Archive for the ‘Genesis 9’ Tag

Devotion for Thursday, Friday, and Saturday Before Proper 19, Year C (ELCA Daily Lectionary)   1 comment

Sky with Rainbow

Above:   Sky with Rainbow

Image in the Public Domain

Redemption and Related Responsibilities

SEPTEMBER 12, 2019

SEPTEMBER 13, 2019

SEPTEMBER 14, 2019


The Collect:

O God, overflowing with mercy and compassion,

you lead back to yourself all those who go astray.

Preserve your people in your loving care,

that we may reject whatever is contrary to you

and may follow all things that sustain our life in

your Son, Jesus Christ, our Savior and Lord.  Amen.

Evangelical Lutheran Worship (2006), page 47


The Assigned Readings:

Genesis 6:1-6 (Thursday)

Genesis 7:6-10; 8:1-5 (Friday)

Genesis 8:20-9:7 (Saturday)

Psalm 51:1-10 (All Days)

1 Timothy 1:1-11 (Thursday)

2 Peter 2:1-10a (Friday)

John 10:11-21 (Saturday)


Indeed, I have been wicked from my birth,

a sinner from my mother’s womb.

–Psalm 51:6, The Book of Common Prayer (1979)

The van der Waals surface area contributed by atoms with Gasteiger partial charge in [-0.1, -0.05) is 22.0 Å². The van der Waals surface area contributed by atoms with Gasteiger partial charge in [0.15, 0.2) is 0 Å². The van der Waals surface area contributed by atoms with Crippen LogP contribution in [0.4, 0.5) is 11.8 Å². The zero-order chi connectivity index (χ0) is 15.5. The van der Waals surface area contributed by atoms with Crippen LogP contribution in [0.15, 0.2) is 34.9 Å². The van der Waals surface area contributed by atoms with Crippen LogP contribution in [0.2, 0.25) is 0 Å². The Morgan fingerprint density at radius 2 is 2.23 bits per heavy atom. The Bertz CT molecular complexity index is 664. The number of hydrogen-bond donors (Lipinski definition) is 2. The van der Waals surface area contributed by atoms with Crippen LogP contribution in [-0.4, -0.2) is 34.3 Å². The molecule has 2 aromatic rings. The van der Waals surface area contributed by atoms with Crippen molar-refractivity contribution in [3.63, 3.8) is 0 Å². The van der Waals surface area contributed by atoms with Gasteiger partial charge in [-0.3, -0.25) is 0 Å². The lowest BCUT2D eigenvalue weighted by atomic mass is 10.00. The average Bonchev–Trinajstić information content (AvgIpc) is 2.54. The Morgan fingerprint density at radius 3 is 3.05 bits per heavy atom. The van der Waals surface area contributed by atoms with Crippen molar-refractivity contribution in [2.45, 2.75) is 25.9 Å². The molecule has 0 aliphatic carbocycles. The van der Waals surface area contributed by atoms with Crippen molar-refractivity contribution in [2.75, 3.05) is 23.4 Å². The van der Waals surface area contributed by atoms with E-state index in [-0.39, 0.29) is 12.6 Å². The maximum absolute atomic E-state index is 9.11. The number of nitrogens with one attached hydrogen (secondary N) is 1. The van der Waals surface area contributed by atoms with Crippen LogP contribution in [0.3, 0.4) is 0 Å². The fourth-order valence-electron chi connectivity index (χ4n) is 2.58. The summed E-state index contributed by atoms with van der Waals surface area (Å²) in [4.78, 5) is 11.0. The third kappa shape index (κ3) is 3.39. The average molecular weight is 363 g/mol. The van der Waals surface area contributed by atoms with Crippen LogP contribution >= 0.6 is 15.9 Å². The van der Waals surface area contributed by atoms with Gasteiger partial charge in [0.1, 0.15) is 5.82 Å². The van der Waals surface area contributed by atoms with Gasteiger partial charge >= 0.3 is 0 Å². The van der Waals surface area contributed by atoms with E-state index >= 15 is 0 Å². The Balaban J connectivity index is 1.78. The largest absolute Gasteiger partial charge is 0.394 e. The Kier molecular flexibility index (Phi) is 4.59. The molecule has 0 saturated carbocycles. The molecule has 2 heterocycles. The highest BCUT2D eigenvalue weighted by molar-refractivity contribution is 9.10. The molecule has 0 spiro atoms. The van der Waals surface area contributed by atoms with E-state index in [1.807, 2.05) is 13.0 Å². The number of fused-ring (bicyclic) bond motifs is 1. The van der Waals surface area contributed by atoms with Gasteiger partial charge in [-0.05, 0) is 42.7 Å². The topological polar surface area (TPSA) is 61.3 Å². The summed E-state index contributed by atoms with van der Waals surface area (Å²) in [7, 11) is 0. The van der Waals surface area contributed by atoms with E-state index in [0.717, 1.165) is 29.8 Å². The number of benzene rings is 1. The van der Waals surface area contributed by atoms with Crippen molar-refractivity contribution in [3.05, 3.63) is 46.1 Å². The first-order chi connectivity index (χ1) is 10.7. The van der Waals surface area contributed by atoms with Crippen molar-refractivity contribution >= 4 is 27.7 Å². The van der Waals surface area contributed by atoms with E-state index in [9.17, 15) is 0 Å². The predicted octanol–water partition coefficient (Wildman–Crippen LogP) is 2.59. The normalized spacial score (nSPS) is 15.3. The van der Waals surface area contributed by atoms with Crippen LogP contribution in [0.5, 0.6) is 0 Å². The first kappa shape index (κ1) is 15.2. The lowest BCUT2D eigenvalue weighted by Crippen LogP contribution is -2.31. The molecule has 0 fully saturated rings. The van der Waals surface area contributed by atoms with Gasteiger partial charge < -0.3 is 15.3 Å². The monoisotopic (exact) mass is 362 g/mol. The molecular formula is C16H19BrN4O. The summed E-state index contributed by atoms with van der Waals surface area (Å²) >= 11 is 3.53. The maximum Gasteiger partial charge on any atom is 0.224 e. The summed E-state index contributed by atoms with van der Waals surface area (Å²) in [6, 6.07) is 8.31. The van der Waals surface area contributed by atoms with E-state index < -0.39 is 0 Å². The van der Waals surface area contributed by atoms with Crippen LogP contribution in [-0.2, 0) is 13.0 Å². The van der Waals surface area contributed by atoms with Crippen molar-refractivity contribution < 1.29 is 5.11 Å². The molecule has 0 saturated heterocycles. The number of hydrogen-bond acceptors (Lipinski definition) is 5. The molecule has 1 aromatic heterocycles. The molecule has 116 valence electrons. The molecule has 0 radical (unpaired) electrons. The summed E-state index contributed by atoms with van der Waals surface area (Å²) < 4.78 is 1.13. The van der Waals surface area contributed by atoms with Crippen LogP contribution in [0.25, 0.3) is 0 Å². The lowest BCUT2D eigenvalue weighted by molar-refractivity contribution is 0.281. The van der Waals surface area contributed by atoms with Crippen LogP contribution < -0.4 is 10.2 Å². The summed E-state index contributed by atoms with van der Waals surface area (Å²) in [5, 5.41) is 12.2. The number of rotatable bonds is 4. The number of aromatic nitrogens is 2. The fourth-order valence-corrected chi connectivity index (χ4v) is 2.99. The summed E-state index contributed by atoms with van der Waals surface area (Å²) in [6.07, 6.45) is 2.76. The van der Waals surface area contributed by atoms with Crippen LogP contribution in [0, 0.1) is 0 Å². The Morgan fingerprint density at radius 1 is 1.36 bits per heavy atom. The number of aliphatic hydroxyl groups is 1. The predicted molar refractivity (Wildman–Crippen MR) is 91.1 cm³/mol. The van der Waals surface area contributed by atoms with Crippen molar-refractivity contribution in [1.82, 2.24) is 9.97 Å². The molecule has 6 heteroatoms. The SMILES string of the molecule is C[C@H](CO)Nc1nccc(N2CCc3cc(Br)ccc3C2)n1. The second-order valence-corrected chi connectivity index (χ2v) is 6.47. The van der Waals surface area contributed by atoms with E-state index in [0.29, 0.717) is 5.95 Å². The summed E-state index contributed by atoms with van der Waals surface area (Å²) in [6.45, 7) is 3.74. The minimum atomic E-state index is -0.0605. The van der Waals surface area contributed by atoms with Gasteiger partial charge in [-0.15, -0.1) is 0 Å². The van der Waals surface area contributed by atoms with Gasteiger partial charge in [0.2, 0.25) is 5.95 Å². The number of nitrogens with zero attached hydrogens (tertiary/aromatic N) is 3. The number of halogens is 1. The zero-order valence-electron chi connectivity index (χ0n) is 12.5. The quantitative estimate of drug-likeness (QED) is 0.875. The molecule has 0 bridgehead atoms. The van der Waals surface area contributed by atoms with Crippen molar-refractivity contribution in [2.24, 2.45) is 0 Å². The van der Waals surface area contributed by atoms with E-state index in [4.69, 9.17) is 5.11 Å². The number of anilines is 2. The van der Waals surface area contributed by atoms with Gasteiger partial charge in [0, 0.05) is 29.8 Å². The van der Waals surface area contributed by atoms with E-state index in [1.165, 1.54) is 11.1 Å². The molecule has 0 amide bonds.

The comedian Lewis Black told a joke explaining why God seems more violent in the Hebrew Bible than in the New Testament.  Having a son calmed him down.  That is, of course, bad theology, for it falls under the heading of the Arian heresy.  Furthermore, the God of the Book of Revelation is not the deity of “Kum ba Yah,” a song I despise for several reasons.  The Smiter-in-Chief is in full form in the composite story of Noah, based on older stories.

Rewritten folklore and mythology in the Bible presents us with the opportunity to ponder profound theology.  We might think that we know a particular tale better than we actually do, so we ought to avoid switching on the automatic pilot.  Human immorality saddens God’s heart in Genesis 6:6, but Noah has found favor with God.  “Noah,” in Hebrew, is “favor” spelled backward.  A note in The Jewish Study Bible–Second Edition (2014) tells me that this